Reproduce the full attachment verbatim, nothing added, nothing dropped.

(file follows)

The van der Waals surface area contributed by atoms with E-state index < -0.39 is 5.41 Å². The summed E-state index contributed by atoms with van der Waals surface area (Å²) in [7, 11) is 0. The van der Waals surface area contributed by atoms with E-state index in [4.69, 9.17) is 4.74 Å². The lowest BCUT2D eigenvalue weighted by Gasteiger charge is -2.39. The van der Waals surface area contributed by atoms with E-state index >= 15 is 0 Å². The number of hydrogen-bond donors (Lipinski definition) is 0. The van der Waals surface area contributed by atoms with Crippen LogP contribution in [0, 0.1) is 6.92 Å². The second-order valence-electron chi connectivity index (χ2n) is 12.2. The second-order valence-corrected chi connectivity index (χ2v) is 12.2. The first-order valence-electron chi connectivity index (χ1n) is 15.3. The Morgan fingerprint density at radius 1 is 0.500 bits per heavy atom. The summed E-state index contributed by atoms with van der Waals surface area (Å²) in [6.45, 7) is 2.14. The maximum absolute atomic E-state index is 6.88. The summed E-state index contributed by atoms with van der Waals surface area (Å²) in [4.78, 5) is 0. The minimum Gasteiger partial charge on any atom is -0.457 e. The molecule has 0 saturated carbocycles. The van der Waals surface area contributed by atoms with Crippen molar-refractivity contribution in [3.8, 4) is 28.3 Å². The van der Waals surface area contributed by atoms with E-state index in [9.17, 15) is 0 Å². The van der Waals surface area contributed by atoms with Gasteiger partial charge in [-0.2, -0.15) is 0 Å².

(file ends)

The van der Waals surface area contributed by atoms with E-state index < -0.39 is 5.41 Å². The summed E-state index contributed by atoms with van der Waals surface area (Å²) in [7, 11) is 0. The van der Waals surface area contributed by atoms with E-state index in [4.69, 9.17) is 4.74 Å². The lowest BCUT2D eigenvalue weighted by Gasteiger charge is -2.39. The van der Waals surface area contributed by atoms with E-state index >= 15 is 0 Å². The number of hydrogen-bond donors (Lipinski definition) is 0. The van der Waals surface area contributed by atoms with Crippen LogP contribution in [0, 0.1) is 6.92 Å². The second-order valence-electron chi connectivity index (χ2n) is 12.2. The second-order valence-corrected chi connectivity index (χ2v) is 12.2. The first-order valence-electron chi connectivity index (χ1n) is 15.3. The Morgan fingerprint density at radius 1 is 0.500 bits per heavy atom. The summed E-state index contributed by atoms with van der Waals surface area (Å²) in [6.45, 7) is 2.14. The maximum absolute atomic E-state index is 6.88. The summed E-state index contributed by atoms with van der Waals surface area (Å²) in [4.78, 5) is 0. The minimum Gasteiger partial charge on any atom is -0.457 e. The molecule has 0 saturated carbocycles. The van der Waals surface area contributed by atoms with Crippen molar-refractivity contribution in [3.8, 4) is 28.3 Å². The van der Waals surface area contributed by atoms with E-state index in [9.17, 15) is 0 Å². The van der Waals surface area contributed by atoms with Gasteiger partial charge in [-0.2, -0.15) is 0 Å².